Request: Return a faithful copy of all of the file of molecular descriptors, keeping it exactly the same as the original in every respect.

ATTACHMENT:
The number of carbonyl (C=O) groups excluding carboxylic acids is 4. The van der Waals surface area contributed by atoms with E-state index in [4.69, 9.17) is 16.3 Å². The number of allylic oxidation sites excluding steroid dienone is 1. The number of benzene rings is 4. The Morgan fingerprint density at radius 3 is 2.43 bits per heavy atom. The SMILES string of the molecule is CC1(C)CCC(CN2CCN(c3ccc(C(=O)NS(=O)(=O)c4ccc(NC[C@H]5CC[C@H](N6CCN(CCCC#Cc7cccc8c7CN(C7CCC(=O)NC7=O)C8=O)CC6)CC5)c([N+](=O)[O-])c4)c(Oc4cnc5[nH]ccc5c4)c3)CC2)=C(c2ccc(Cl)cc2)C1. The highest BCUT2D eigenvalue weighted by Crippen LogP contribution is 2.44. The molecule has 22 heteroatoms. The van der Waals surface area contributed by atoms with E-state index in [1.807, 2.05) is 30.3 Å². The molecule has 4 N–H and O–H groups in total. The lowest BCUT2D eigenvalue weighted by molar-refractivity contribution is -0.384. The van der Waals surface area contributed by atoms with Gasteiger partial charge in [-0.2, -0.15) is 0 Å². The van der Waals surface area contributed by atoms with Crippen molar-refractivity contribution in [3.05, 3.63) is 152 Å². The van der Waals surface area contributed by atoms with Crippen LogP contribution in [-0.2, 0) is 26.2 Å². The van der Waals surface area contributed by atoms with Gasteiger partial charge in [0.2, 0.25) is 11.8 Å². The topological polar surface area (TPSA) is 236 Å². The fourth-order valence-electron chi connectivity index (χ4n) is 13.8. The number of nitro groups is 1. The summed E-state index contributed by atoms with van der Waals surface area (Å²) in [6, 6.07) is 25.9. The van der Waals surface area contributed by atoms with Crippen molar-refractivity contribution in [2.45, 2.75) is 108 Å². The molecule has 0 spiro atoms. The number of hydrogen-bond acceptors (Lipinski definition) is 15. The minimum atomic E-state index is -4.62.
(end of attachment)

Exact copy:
The number of carbonyl (C=O) groups excluding carboxylic acids is 4. The van der Waals surface area contributed by atoms with E-state index in [4.69, 9.17) is 16.3 Å². The number of allylic oxidation sites excluding steroid dienone is 1. The number of benzene rings is 4. The Morgan fingerprint density at radius 3 is 2.43 bits per heavy atom. The SMILES string of the molecule is CC1(C)CCC(CN2CCN(c3ccc(C(=O)NS(=O)(=O)c4ccc(NC[C@H]5CC[C@H](N6CCN(CCCC#Cc7cccc8c7CN(C7CCC(=O)NC7=O)C8=O)CC6)CC5)c([N+](=O)[O-])c4)c(Oc4cnc5[nH]ccc5c4)c3)CC2)=C(c2ccc(Cl)cc2)C1. The highest BCUT2D eigenvalue weighted by Crippen LogP contribution is 2.44. The molecule has 22 heteroatoms. The van der Waals surface area contributed by atoms with E-state index in [1.807, 2.05) is 30.3 Å². The molecule has 4 N–H and O–H groups in total. The lowest BCUT2D eigenvalue weighted by molar-refractivity contribution is -0.384. The van der Waals surface area contributed by atoms with Gasteiger partial charge in [-0.2, -0.15) is 0 Å². The van der Waals surface area contributed by atoms with Crippen molar-refractivity contribution in [3.05, 3.63) is 152 Å². The van der Waals surface area contributed by atoms with Crippen LogP contribution in [-0.2, 0) is 26.2 Å². The van der Waals surface area contributed by atoms with Gasteiger partial charge in [0.2, 0.25) is 11.8 Å². The topological polar surface area (TPSA) is 236 Å². The fourth-order valence-electron chi connectivity index (χ4n) is 13.8. The number of nitro groups is 1. The summed E-state index contributed by atoms with van der Waals surface area (Å²) in [6, 6.07) is 25.9. The van der Waals surface area contributed by atoms with Crippen molar-refractivity contribution in [2.45, 2.75) is 108 Å². The molecule has 0 spiro atoms. The number of hydrogen-bond acceptors (Lipinski definition) is 15. The minimum atomic E-state index is -4.62.